Population: 3,845,534 (2015)
Width: 50–150 km (31–93 mi)

Religion in Japan

Shinto and Buddhism are Japan's two major religions. Shinto is as old as the Japanese culture, while Buddhism was imported from the mainland in the 6th century. Since then, the two religions have been co-existing relatively harmoniously and have even complemented each other to a certain degree. Most Japanese consider themselves Buddhist, Shintoist or both.

Religion does not play a big role in the everyday life of most Japanese people today. The average person typically follows the religious rituals at ceremonies like birth, weddings and funerals, may visit a shrine or temple on New Year and participates at local festivals (matsuri), most of which have a religious background.

Government In Japan

Japans constitution promulgated on Nov 3, 1946, replaced the Meiji Constitution of 1889. The 1946 Constitution, sponsored by the U.S during its occupation of Japan brought fundamental changes to the Japanese political system including the abandonment of the emperor's divine rights.The Diet (Parliament) consists of a house of representatives of 511 members elected for four years, and a house of Counsilors of 252 members half of whom are elected every three years.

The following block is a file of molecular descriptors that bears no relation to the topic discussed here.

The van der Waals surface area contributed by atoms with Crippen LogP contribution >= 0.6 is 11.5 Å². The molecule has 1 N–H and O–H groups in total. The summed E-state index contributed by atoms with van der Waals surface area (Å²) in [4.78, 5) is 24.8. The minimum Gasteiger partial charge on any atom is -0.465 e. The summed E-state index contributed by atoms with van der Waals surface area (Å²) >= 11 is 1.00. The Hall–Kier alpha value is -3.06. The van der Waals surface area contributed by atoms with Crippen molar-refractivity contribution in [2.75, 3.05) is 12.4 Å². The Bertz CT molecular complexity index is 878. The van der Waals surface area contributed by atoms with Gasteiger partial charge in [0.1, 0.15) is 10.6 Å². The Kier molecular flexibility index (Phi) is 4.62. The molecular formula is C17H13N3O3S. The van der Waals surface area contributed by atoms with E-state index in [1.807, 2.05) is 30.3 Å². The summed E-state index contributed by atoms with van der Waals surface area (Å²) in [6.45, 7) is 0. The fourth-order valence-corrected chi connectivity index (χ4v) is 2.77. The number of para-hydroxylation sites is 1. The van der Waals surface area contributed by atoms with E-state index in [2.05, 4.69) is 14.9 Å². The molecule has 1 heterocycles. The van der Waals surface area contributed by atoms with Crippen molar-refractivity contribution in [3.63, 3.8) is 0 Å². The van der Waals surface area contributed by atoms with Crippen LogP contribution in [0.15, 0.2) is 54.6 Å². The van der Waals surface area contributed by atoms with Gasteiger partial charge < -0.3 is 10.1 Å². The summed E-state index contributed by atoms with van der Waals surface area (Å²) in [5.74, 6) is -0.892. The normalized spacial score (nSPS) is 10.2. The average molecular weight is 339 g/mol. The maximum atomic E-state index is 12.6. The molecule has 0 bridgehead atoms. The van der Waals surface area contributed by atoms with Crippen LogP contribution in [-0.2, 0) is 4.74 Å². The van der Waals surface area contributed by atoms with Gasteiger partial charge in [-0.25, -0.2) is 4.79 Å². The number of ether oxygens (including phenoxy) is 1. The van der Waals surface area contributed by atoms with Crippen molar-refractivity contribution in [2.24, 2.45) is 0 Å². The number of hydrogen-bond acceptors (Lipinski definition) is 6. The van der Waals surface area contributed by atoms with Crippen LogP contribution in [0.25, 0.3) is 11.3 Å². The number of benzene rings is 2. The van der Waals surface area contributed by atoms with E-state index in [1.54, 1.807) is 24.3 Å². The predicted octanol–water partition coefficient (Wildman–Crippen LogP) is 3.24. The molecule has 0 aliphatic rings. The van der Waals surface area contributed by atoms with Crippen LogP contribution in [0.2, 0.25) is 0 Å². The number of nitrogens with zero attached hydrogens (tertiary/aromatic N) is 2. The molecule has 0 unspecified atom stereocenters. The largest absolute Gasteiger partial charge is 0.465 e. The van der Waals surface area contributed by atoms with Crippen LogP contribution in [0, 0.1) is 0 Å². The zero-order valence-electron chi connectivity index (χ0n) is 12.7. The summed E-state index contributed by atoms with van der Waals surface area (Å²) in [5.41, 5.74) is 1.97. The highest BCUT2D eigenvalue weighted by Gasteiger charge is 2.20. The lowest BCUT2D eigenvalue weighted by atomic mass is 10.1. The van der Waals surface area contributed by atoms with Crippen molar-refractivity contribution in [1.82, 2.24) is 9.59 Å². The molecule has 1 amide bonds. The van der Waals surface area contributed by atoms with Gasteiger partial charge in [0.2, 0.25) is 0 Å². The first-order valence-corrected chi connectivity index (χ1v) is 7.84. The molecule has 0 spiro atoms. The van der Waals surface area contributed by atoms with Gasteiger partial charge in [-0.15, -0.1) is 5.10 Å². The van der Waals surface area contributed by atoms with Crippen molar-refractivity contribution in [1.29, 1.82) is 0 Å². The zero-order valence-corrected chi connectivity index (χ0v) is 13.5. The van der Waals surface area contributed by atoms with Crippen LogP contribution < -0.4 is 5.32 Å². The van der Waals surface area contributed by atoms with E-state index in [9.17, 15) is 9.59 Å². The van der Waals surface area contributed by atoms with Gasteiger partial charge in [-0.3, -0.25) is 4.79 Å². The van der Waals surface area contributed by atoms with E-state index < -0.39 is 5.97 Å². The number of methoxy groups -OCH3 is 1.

A Paleolithic culture around 30,000 BC constitutes the first known habitation of the Japanese archipelago. This was followed from around 14,000 BC (the start of the Jōmon period) by a Mesolithic to Neolithic semi-sedentary hunter-gatherer culture characterized by pit dwelling and rudimentary agriculture, including by ancestors of contemporary Ainu people and Yamato people. The Jōmon pottery and decorated clay vessels from this period are some of the oldest surviving examples of pottery in the world.

Around 300 BC, the Yayoi people began to enter the Japanese islands, intermingling with the Jōmon. The Yayoi period, starting around 500 BC, saw the introduction of practices like wet-rice farming, a new style of pottery and metallurgy, introduced from China and Korea